Monday, December 22, 2008

Ain't Love Grand?

For years I have advised musicians in bands that they need partnership agreements with their band mates. Now, they may also need agreements with their girlfriends or boyfriends, as the case may be.

Recently, the Tennessean reported that Jack Lawrence of Nashville’s Raconteurs (you know, Jack White’s other band) has been sued by his former girlfriend, Kelli Craig, who claims that in addition to a ten year romantic relationship, they were in fact engaged in operating a business partnership. According to the Tennessean, which reviewed the pleadings, Craig alleges that under the terms of their oral partnership, “she would support (Lawrence) so that he could pursue his music career and, if and when he began earning money as a musician, they would divide the money as partners.” Apparently, Lawrence bought a house, titled solely in his name in 2007. When the couple broke up, Craig refused to leave the house. Lawrence filed a detainer warrant to force her out of the house and she countered with the partnership lawsuit. (The most terrifying aspect of the Tennessean article was the revelation that Craig apparently has also refused to return Lawrence’s record collection). Craig’s lawsuit has already survived a motion to dismiss, which means that unless a settlement is reached, the case will head to trial.

This case is worth analyzing and is worth taking seriously. Tennessee courts do not routinely hold that all unmarried couples are in fact operating partnerships. In Martin v. Coleman, the Tennessee Supreme Court stated that they would not rule that an unmarried couple could create an implied partnership simply by continued cohabitation (79 S.W.3d 757,761 Tenn. 2000). But Tennessee courts have also applied a partnership analysis to specific situations involving unmarried couples. In Bass v. Bass, the Court applied the classic legal definition of a partnership ( “a partnership is an association of two or more persons to carry on a business for profit”) (814 SW2d 38 Tenn 1991) to a domestic situation. Thus the law seems to be that if a former flame can establish the elements of partnership, he or she might secure an interest in the earnings from the other party’s career. Perhaps more significant to this current dispute is the holding in Montgomery v. May (181 SW 3d 720, Tenn. App 2005) which held that in scrutinizing a real estate purchase the court will look to how the property was purchased (e.g. whether both parties contributed funds) rather than strictly how the property is titled.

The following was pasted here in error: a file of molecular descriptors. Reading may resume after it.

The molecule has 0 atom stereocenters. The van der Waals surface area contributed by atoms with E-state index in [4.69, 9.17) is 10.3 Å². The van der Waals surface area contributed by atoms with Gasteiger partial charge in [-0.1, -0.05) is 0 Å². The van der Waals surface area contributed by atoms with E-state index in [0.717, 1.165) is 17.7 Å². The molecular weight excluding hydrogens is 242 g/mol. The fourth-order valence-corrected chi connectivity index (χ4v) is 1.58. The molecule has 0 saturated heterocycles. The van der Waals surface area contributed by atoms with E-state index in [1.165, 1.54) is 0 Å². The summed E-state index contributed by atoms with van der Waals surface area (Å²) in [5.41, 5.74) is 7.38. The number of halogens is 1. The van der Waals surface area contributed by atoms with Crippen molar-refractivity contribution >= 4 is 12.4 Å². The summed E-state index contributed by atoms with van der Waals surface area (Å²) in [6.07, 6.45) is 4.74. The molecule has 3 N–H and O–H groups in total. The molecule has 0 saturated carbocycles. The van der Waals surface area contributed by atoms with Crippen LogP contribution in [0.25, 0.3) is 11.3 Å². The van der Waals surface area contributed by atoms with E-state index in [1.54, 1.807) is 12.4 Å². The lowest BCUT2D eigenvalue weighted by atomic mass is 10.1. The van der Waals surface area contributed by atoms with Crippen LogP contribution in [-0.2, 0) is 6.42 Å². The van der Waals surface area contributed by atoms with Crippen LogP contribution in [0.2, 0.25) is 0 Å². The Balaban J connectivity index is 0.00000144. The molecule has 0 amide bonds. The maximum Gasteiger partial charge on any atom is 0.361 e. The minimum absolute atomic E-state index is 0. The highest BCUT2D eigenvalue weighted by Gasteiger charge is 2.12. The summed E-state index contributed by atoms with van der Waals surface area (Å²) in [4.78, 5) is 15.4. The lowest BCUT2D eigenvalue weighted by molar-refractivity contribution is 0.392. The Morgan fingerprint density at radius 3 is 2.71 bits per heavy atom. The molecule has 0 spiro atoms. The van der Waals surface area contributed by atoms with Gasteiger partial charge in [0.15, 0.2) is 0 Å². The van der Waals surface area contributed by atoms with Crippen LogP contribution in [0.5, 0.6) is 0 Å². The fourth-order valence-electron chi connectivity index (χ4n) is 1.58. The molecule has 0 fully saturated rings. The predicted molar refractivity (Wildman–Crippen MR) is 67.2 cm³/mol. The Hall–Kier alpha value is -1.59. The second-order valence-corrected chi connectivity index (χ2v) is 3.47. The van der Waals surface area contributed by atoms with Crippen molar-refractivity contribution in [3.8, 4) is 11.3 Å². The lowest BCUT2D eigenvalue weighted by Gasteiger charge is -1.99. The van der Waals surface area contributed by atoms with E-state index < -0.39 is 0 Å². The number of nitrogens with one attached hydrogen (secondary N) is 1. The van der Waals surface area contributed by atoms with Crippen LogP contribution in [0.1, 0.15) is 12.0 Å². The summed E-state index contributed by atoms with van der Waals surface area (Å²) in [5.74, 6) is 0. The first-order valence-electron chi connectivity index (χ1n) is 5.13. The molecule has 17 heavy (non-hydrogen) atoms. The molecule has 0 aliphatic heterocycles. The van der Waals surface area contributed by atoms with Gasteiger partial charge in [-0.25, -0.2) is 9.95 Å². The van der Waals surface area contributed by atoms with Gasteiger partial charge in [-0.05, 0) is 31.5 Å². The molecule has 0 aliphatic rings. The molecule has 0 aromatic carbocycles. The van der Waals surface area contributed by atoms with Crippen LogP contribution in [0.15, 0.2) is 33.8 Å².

As a practical mater, I am not sure how a couple is supposed to address these kinds of issues (kind of a romance killer) and I am sure there are equities on both sides of this ugly dispute. If this case unfolds, it should be watched closely by attorneys, business managers and bass players.

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